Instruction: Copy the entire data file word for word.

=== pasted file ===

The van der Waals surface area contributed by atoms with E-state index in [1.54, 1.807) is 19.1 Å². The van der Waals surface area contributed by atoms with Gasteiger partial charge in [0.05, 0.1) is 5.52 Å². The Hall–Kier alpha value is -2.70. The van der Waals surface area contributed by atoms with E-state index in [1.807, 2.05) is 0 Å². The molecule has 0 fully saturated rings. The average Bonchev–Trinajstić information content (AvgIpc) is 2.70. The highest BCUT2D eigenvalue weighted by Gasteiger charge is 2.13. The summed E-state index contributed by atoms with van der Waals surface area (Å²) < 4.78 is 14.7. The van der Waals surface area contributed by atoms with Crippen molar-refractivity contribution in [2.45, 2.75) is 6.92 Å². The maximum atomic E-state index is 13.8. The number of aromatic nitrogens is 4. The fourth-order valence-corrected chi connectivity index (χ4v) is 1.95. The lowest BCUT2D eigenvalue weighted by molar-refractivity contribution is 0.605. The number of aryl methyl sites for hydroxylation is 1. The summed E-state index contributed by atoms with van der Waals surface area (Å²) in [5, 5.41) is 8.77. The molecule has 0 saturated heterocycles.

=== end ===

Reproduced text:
The van der Waals surface area contributed by atoms with E-state index in [1.54, 1.807) is 19.1 Å². The van der Waals surface area contributed by atoms with Gasteiger partial charge in [0.05, 0.1) is 5.52 Å². The Hall–Kier alpha value is -2.70. The van der Waals surface area contributed by atoms with E-state index in [1.807, 2.05) is 0 Å². The molecule has 0 fully saturated rings. The average Bonchev–Trinajstić information content (AvgIpc) is 2.70. The highest BCUT2D eigenvalue weighted by Gasteiger charge is 2.13. The summed E-state index contributed by atoms with van der Waals surface area (Å²) < 4.78 is 14.7. The van der Waals surface area contributed by atoms with Crippen molar-refractivity contribution in [2.45, 2.75) is 6.92 Å². The maximum atomic E-state index is 13.8. The number of aromatic nitrogens is 4. The fourth-order valence-corrected chi connectivity index (χ4v) is 1.95. The lowest BCUT2D eigenvalue weighted by molar-refractivity contribution is 0.605. The number of aryl methyl sites for hydroxylation is 1. The summed E-state index contributed by atoms with van der Waals surface area (Å²) in [5, 5.41) is 8.77. The molecule has 0 saturated heterocycles.